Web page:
One key to resolving the issue may be for healthcare experts to come up with a definition of what constitutes “human subjects research.”
“This is where issues keep coming up,” Hodge says. “Is QI just an extension of clinical care or is it research? The answer to that question will tell you whether it implicates the rule or not.”
Researchers, ethicists, and legal experts hotly debate these issues. No one appears to know exactly where to draw the line that divides human subjects research from QI studies.
Even before the checklist controversy arose, HIPAA was already having a deleterious impact on the exchange of QI information, says Mary Ann Baily, PhD, an associate for ethics and health policy at the Hastings Center in Garrison, N.Y.
Loathe to run afoul of the OHRP, at least one of the larger managed-care providers decided against publishing results of its QI studies, Dr. Baily says. “They’re just trying to stay out of the OHRP’s way,” she explains. “At a recent workshop, researchers said, ‘We don’t publish our data. We make our own system work better and keep our heads down. That way we don’t run into any problems. It’s safer that way.’ ”
This means nobody benefits from that company’s research. “What a waste that is,” Dr. Baily asserts.
Not everyone has taken such a defensive position. But there is a wide range of opinions among QI researchers around the country.
“Certainly as someone who is involved in QI research on an operational level and who is also interested in conducting research looking at the effects of QI interventions I struggle with this regularly,” says Peter Lindenauer, MD, MSC, associate professor of medicine at the Tufts University School of Medicine in Boston and associate medical director, Division of Healthcare Quality, at Baystate Medical Center.
“QI officers don’t look at the work they do as being research,” Dr. Lindenauer notes. “They’re often translating research into practice and implementing and developing strategies designed to improve care. So, when you think about it in those terms, it would never dawn on a typical QI officer to seek IRB approval or to get consent from patients to participate.”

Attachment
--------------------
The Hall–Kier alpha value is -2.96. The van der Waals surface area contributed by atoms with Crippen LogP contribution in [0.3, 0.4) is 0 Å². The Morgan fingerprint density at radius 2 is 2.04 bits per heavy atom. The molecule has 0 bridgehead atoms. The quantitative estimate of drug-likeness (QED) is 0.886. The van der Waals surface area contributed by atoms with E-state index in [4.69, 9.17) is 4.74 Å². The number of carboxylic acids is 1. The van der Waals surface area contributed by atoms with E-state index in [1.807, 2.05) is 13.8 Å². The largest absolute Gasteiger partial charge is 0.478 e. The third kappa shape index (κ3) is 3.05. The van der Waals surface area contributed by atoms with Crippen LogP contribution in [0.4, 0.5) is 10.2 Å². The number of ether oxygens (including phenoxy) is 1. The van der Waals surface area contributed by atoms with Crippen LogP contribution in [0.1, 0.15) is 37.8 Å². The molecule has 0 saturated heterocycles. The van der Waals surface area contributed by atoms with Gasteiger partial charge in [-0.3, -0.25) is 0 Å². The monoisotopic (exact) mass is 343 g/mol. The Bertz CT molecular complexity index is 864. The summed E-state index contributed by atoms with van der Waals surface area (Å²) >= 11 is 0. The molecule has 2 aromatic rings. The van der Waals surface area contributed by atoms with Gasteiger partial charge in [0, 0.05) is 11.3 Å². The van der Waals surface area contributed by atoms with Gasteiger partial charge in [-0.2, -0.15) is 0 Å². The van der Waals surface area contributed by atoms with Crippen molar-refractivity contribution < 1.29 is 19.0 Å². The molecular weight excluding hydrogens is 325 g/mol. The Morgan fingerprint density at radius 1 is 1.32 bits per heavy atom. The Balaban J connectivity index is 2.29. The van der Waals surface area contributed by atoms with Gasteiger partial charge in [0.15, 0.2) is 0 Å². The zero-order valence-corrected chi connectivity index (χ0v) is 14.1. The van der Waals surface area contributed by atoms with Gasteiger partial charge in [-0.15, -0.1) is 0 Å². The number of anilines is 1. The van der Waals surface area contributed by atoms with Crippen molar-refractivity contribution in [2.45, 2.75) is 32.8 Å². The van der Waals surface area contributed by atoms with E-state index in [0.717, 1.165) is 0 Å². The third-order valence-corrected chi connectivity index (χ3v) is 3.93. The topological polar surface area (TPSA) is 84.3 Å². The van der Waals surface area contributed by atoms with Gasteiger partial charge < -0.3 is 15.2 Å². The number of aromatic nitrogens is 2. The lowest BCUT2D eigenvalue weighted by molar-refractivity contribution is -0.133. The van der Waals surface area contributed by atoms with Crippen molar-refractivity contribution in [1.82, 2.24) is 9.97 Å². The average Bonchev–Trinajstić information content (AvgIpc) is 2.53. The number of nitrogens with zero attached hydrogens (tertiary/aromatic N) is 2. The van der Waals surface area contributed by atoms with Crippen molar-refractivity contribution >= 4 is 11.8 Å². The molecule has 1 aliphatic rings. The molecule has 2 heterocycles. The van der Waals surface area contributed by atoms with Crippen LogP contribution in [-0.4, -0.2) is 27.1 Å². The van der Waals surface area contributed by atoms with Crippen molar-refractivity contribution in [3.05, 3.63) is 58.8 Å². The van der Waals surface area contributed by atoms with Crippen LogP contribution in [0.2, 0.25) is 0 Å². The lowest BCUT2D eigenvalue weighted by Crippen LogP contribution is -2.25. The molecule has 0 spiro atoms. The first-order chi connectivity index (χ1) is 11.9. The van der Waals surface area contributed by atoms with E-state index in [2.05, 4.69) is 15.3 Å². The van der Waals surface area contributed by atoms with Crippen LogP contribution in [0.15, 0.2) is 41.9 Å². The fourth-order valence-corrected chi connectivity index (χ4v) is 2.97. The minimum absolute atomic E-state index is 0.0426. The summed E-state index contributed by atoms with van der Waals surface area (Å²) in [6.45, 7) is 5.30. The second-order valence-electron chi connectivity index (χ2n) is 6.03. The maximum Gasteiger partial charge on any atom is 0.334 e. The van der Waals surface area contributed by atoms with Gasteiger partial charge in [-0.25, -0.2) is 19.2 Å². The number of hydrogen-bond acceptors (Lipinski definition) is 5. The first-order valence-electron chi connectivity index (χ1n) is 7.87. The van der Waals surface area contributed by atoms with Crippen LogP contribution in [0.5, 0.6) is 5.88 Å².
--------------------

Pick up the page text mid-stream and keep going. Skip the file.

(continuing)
Some researchers avoid the issue by looking only at data with patient identifiers stripped. The assumption is that HIPAA rules apply only to medical records with identifiers intact.
Under that assumption, Lakshmi Halasyamani, MD, has performed two heart failure studies without getting into issues of patient consent. But she sees potential problems with future research.
“Because we were looking at the impact of interventions across the whole population of heart failure patients, it wasn’t a problem,” says Dr. Halasyamani, vice chair for the department of medicine at St. Joseph Mercy Hospital in Ann Arbor, Mich., and a member of SHM’s Board of Directors. “So long as you’re looking at global outcomes, the regulations don’t have much impact.”
But Dr. Halasyamani and her colleagues may want to start looking at the benefits of interventions on subgroups. And this is where things can get messy, she says.
Healthcare professionals really need to figure out a working definition for what constitutes research—and they need to do it soon, Dr. Halasyamani says. Without a good definition, Dr. Halasyamani can see a slowdown of QI research and the possibility of researchers using a QI loophole to get around IRBs. “I could see where some researchers might be tempted to call their studies QI to avoid bureaucratic hassles and IRB oversight,” she says.
Some experts think the minute you decide to publish, by definition you’re doing research.